McDonnell ready to hit back at Hammond’s “broken promise budget”

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Philip Hammond’s autumn budget is being heralded by the Daily Mail as offering a “Phil-good factor”, by The Times as a “giveaway gamble” and “no tricks… just treats” by The Sun. But more discerning publications, notably the FT, point out that the plans were delivered with a plea to hard Brexiteers not to vote down Theresa May’s deal, while HuffPost has found the policies “buried in the budget”. The Mirror sums it up well: “a great con job”.

Increases in the personal allowance threshold and the higher rate income tax threshold, with nearly 90% of the benefits going to the top half of households, expose the government’s true priorities. The so-called national living wage? Still well below the real living wage. Schools? £400m for “little extras”, in Hammond’s own words. Potholes, on the other hand, got a £420m boost, while public transport remains underfunded.

It is expected that the Home Office and Ministry of Justice will continue to suffer deep cuts, and Universal Credit is going nowhere despite heavy criticism from users and benefit experts. Local government, where arguably funding is most needed in order to restore the health of frontline services, was forgotten. Here’s my quick look at the autumn budget and Corbyn’s first response.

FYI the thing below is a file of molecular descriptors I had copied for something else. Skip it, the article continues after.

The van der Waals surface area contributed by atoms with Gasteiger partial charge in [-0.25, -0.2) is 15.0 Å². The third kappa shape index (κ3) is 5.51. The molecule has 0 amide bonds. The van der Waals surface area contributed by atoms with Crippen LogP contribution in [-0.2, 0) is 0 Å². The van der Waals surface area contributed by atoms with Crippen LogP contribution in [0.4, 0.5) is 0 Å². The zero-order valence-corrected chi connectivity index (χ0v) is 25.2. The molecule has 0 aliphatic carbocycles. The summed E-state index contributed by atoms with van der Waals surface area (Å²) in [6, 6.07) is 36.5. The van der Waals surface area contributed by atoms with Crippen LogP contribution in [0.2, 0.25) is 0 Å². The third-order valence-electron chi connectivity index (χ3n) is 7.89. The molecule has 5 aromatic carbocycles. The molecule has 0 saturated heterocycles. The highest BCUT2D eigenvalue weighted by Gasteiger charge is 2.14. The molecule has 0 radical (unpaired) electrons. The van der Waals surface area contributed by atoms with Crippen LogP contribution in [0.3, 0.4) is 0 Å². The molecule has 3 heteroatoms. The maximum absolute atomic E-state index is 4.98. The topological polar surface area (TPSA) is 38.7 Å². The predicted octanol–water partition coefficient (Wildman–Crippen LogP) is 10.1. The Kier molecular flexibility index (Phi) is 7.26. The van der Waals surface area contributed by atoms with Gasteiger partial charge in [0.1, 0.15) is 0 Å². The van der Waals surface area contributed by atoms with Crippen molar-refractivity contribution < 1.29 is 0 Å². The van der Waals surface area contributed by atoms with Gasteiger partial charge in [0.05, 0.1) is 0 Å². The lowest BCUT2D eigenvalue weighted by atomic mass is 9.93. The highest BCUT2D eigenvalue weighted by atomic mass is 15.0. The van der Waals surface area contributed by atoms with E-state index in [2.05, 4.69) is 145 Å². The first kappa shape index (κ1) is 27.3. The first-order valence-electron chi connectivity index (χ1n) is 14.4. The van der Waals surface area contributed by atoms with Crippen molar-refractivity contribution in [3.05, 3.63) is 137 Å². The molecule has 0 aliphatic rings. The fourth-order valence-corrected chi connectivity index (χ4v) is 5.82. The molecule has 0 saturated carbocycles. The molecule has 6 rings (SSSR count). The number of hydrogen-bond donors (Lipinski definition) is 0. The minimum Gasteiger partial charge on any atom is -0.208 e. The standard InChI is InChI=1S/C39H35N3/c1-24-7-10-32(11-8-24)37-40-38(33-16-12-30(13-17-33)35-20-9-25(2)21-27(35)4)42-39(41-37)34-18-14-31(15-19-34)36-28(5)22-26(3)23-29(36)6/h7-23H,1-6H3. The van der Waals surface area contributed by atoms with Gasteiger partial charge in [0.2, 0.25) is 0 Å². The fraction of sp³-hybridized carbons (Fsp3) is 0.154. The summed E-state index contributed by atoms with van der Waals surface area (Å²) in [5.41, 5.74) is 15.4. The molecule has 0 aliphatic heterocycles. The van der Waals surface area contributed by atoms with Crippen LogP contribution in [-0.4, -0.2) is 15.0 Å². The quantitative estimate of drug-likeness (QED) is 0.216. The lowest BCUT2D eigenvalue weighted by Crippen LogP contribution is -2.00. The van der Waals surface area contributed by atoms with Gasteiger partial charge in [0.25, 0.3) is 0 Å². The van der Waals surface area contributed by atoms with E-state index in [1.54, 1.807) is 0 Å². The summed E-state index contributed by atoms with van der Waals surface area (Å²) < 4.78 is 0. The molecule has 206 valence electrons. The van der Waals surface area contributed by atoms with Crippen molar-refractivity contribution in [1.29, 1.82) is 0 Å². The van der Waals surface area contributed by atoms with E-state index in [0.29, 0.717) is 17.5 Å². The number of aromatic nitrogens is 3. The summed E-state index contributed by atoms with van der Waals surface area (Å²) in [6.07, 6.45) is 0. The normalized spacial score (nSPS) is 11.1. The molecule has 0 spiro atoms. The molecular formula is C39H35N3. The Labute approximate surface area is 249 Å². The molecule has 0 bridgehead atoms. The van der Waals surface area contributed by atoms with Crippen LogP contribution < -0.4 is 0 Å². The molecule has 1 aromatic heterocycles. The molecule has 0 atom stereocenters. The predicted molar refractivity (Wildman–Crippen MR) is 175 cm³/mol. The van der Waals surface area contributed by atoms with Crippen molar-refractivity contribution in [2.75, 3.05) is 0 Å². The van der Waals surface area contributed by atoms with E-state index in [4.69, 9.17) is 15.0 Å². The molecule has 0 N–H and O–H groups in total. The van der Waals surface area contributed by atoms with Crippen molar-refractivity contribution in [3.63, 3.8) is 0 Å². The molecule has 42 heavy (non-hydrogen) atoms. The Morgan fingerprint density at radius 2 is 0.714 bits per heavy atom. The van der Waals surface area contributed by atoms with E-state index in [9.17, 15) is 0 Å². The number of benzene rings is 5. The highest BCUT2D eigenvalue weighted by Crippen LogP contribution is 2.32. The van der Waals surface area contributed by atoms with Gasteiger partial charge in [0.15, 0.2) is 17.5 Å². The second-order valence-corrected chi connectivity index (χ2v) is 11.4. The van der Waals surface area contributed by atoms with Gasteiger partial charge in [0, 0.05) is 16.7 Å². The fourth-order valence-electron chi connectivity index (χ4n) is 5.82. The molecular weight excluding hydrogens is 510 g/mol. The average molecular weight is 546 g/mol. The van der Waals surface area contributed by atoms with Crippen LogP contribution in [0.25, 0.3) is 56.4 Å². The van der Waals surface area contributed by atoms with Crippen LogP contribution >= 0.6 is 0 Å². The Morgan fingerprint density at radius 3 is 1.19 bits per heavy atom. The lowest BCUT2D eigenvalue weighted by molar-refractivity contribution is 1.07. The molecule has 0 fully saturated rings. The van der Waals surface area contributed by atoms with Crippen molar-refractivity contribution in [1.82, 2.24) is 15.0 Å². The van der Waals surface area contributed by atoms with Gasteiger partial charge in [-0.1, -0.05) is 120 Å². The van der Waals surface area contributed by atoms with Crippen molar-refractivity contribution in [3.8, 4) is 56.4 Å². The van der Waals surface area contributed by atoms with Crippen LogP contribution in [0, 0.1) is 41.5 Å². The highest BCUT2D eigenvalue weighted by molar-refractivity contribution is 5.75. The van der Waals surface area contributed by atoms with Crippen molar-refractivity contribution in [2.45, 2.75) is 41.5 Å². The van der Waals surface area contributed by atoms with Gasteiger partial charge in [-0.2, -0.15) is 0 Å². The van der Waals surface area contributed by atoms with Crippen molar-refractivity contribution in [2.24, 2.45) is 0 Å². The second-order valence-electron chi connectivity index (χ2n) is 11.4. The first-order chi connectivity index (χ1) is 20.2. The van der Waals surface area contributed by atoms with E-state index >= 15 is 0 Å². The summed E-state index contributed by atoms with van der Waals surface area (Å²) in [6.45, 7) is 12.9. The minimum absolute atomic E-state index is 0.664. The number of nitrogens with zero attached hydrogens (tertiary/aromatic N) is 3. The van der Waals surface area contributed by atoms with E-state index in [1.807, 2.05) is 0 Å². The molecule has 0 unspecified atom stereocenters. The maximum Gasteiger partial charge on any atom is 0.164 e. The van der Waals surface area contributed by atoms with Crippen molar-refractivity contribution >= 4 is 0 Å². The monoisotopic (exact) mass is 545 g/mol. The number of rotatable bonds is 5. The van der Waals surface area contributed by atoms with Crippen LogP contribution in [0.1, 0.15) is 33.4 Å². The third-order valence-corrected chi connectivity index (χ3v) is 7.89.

It’s clear from the high level of industrial action taking place that austerity is not over, says Shelly Asquith in her TU-esday new column, which rounds up the key trade union activities of the week. The CWU are fighting back against the planned closure of Post Offices, and for the 800 jobs at risk; there’s a Unite/GMB petition for a shipyard in Devon also threatened with closure; strikes at a Scottish leather tannery; and much more.

John McDonnell last night put out a video on the failures of the Tory budget, and the Shadow Chancellor will be challenging Hammond directly in the Commons budget debate this afternoon. Using the Resolution Foundation’s analysis and perhaps that of the Institute for Fiscal Studies being released later, McDonnell is likely to call this a “broken promise budget” – because austerity is not over.

Sienna @siennamarla

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